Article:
Articles Posted in Legal Ethics

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Appellant, an experienced bankruptcy attorney, represented Debtor, who sought relief under Chapter 11 of the Bankruptcy Code. During the proceedings, Appellant engaged in conduct that caused the bankruptcy court to order Appellant to show cause why he should not be sanctioned under Federal Rule of Bankruptcy Procedure 9011(b)(2). The bankruptcy court subsequently found that Appellant twice described the applicable law in a manner that it deemed to be misleading and imposed a sanction in the form of a non-monetary penalty. The First Circuit affirmed the bankruptcy court’s order imposing a sanction on Appellant, holding that the bankruptcy court did not abuse its discretion in construing Appellant’s submissions as sufficiently misleading so as to warrant a sanction. View "Baker v. Harrington" on Justia Law

Posted in: Legal Ethics

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During the underlying litigation, Attorney Jeffrey Ryan, counsel for the plaintiff, attempted to engage in allegedly surreptitious communication with his client while a question was pending at a deposition. The district court granted Defendants’ motion for discovery sanctions, concluding that Ryan did indeed attempt to communicate surreptitiously with his client, that Ryan manufactured false evidence, and that Ryan lied to the court. The court ordered Ryan to pay monetary sanctions and directed him to show cause why it should not revoke his permission to practice pro hac vice for the plaintiff for flagrant violations of the Massachusetts Rules of Professional Conduct. After considering Ryan's response and conducting a de novo review of the entire record, the district court again found that Ryan lied to the court and opposing counsel and submitted false evidence and issued an order revoking Ryan’s pro hac vice admission. The First Circuit affirmed the orders revoking Ryan’s pro hac vice admission and imposing monetary sanctions, holding that the court did not abuse its discretion in issuing the sanction for Ryan’s misbehavior. View "Ryan v. Astra Tech, Inc." on Justia Law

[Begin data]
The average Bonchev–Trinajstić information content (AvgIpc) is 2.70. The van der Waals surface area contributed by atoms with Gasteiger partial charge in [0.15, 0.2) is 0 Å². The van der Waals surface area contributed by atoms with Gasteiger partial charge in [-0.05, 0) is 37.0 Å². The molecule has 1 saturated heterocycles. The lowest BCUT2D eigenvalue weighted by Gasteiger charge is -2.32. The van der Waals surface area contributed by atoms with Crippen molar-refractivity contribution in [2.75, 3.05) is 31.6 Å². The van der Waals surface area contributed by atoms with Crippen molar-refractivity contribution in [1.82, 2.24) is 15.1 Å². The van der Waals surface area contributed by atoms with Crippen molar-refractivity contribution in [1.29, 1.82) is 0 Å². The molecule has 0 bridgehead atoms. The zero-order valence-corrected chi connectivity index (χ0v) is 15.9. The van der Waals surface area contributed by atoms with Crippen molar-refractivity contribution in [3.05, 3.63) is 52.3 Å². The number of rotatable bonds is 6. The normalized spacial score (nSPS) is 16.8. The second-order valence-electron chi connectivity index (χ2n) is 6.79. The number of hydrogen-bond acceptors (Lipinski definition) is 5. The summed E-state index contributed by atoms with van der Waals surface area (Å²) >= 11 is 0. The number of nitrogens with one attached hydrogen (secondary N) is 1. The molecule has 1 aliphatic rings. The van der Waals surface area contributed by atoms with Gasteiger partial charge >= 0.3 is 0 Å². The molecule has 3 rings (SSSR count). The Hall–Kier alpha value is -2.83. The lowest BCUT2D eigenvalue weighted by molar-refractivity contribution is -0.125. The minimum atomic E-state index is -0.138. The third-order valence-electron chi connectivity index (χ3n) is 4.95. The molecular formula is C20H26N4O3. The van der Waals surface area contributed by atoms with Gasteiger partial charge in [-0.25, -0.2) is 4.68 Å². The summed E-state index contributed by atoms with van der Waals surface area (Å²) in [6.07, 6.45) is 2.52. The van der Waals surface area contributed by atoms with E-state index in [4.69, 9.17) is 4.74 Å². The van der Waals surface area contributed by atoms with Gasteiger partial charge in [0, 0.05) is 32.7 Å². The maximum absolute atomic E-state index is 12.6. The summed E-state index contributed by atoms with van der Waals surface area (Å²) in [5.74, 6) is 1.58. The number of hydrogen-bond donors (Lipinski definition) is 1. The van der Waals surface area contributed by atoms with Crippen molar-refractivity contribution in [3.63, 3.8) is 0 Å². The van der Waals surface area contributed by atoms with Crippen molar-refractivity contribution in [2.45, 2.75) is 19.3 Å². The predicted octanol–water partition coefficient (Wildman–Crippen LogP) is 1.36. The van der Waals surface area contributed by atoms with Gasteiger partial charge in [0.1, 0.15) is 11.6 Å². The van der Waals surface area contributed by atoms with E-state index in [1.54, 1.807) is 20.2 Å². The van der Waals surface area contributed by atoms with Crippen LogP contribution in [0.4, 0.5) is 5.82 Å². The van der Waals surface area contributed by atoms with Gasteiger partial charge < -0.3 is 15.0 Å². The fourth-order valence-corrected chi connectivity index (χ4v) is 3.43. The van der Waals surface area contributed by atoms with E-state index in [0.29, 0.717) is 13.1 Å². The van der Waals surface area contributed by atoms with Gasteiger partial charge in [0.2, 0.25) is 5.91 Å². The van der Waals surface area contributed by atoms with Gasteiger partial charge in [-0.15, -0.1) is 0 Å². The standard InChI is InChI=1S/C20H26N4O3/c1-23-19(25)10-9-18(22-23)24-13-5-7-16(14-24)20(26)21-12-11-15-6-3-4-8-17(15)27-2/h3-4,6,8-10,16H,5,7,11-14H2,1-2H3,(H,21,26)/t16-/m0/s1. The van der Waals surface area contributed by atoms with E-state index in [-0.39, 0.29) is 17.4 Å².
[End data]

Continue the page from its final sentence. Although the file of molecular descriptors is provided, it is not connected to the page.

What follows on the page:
Posted in: Legal Ethics

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In 2010, Plaintiff, then fifty-eight years old, applied for a job with Defendant. Defendant extended a written offer of employment, which Plaintiff accepted, but before Plaintiff started on the job, Defendant rescinded the offer. Plaintiff filed a complaint against Defendant alleging, among other claims, that the rescission of the employment offer was a by-product of age discrimination. Defendant removed the case to the federal district court. Thereafter, Plaintiff’s attorneys blundered time and again, which led to the district court issuing an order for Plaintiff to show cause why his case should not be dismissed. After the district court received no response from Plaintiff, it dismissed the case. Plaintiff subsequently filed a motion pursuant to Fed. R. Civ. P. 60(b) asking the court to set aside the judgment due to the neglect of one of Plaintiff’s attorneys. The district court denied the motion. The First Circuit Court of Appeals affirmed, holding that, given Plaintiff’s persistent pattern of noncompliance, the district court’s refusal to set aside the order of dismissal was not an abuse of discretion. View "Rivera-Velazquez v. Hartford Steam Boiler Inspection & Ins. Co." on Justia Law